CHICAGO — Americans have been forced to take a crash course in money management, and class is still in session.
Falling home prices and rampant foreclosures. Flat wages and high unemployment. Volatile stocks and no safe refuge for savings. An unforgiving recession and the threat of a sequel.
One economic challenge after another has tested the financial strength of almost everyone in recent years, and more hurdles loom ahead as signs of an economic slowdown increase.
Although results are mixed, many families have shown they are up to the task. By necessity, they've become more disciplined about their finances. They're saving more, paying down debt, and charging less on their credit cards.
For the fourth straight year, on average, individuals are saving more than 5 percent of their after-tax income. Back in 2007, they were setting aside less than half that — and some nothing at all.
Such changes in behavior may not be permanent. But they're a noteworthy development after years when so many overspent, overborrowed, and were neglectful, if not oblivious, about basic finances.
"Each succeeding generation since the Depression has gotten further and further away from financial discipline," says financial planner Mark Balasa. "Some [people] are getting religion now — having it forced upon them."
It won't be easy.
Couples, families, and single people all face disheartening trends. Among them:
-Median household income has fallen for three straight years, declining 6.4 percent from $52,823 in 2007 to $49,445 in 2010.
-The portion of households living in poverty grew to 15.1 percent last year, encompassing a record 46.2 million people. For a family of four, that meant income of less than $22,314.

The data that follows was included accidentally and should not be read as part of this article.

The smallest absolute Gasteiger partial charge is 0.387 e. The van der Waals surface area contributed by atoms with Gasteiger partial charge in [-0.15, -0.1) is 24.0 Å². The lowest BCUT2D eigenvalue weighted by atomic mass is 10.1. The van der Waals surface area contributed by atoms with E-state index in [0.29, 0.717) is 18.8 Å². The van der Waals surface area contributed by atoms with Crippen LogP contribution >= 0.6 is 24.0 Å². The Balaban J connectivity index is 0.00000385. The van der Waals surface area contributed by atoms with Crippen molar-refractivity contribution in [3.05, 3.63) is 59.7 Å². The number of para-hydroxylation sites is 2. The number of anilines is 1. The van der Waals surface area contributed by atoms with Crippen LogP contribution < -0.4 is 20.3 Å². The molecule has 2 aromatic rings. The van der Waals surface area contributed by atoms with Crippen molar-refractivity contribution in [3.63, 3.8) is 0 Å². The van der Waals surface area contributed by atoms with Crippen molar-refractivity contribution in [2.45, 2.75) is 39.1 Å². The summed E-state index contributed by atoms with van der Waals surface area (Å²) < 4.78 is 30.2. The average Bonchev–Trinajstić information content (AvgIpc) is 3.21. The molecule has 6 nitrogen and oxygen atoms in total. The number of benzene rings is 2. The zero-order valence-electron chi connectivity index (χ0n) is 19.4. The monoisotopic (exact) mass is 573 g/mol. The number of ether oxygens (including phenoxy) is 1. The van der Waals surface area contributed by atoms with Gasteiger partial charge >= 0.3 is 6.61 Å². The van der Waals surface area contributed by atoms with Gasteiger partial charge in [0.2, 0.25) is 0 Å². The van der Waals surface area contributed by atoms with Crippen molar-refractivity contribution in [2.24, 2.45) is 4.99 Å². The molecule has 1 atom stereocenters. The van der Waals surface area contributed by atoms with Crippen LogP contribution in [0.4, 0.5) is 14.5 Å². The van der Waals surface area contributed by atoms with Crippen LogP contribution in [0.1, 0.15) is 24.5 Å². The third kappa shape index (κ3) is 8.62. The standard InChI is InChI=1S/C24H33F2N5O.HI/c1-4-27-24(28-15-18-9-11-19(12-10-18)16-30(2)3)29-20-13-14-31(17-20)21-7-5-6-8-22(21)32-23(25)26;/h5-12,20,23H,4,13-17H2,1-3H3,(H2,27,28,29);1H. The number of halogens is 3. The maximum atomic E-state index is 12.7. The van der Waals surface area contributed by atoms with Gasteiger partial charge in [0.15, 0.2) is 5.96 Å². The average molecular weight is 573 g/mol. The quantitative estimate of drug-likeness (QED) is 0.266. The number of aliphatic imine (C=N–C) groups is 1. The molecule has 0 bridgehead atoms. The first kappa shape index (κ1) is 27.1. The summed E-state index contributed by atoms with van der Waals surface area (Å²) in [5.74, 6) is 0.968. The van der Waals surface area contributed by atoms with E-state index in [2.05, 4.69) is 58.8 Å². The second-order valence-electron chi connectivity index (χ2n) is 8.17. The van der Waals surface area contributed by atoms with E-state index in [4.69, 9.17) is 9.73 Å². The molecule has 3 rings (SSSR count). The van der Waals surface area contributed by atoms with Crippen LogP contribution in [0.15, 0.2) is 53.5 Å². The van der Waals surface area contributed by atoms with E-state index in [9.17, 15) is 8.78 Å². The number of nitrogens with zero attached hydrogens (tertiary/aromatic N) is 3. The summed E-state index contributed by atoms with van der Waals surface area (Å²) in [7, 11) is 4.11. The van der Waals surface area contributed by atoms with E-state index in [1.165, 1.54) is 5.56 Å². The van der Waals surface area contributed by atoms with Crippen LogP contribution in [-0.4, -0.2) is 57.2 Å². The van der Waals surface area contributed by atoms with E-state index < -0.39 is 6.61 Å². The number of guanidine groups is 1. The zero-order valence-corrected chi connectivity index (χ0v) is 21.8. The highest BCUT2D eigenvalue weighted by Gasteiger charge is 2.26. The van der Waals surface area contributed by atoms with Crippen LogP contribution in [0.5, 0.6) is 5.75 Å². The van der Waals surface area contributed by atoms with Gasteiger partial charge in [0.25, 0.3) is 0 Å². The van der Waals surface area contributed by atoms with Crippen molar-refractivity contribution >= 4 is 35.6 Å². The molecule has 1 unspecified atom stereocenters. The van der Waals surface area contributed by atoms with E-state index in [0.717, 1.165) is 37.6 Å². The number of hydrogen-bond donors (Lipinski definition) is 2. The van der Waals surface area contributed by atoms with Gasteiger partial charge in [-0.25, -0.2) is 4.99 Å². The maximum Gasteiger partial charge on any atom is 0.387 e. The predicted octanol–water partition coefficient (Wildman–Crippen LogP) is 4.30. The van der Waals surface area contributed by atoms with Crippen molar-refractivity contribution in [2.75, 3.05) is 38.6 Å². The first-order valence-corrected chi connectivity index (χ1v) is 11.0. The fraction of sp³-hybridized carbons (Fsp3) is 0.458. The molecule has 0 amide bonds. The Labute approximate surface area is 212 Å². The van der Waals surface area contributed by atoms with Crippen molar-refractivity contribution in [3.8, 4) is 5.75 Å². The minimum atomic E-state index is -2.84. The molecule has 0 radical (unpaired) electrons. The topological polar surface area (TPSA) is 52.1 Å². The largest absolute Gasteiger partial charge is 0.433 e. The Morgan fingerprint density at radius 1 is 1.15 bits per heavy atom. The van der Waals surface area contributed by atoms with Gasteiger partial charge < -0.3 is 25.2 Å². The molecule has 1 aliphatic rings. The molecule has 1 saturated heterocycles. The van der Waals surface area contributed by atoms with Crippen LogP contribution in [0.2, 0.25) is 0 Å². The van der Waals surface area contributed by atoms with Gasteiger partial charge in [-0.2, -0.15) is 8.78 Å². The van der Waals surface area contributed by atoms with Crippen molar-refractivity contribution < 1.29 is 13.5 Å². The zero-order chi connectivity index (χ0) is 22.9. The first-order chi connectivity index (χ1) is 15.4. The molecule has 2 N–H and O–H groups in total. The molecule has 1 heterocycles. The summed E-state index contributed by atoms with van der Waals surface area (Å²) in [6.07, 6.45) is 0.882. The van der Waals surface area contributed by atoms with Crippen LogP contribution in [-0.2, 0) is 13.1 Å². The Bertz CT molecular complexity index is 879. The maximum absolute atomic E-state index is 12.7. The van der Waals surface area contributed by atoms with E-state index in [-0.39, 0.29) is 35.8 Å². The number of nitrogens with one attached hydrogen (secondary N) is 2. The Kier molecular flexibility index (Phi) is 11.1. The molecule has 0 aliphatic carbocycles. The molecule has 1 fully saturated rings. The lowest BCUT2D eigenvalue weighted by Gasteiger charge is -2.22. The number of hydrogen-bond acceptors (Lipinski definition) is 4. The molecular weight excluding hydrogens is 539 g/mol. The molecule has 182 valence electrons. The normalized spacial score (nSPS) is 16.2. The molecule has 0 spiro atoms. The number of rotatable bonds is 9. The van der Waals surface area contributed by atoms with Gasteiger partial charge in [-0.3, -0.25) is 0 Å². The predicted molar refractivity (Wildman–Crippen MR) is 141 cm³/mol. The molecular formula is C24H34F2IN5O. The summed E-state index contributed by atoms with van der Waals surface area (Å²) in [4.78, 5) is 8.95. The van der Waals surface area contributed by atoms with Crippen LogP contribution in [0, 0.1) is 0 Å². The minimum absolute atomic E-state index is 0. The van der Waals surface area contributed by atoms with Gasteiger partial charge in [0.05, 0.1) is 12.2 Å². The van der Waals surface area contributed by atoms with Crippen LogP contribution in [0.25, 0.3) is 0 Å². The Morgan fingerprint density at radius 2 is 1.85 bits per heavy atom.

-More families are "doubling up" because of the economy. The number of combined households rose to 21.8 million this spring, up from 19.7 million in 2007. In particular, more adult children have moved back in with their parents or never left home.
-The faltering housing market is squeezing homeowners. On average they have just 38.6 percent equity in their homes, down from 61 percent a decade ago. Home prices aren't expected to make a healthy recovery until 2015 at the earliest, according to Celia Chen, a housing economist at Moody's Analytics.
Doing the right things financially will help. But it's no assurance of success, as many have found.
Stacy and Nate Hayon, of Sheboygan, Wis., both 35, have embraced frugality and good financial habits since shortly before the recession began in 2007.
Before then, if they saw something they wanted, they simply bought it.
But with $8,800 in debt, no savings, and no real plan, their uneasiness was growing. They stopped using credit cards and have been playing it straight ever since.
They managed to escape the worst of the economic travails until August, when Mr. Hayon was laid off from the job he'd had for 10 years, selling log homes.
Fortunately, they've been sticking to a budget for the last few years. The credit-card debt is gone. But with two kids and a mortgage on their $135,000 three-bedroom house, they know they need to keep being money-smart.
"We're not alone," Ms. Hayon said. "We'll make it."
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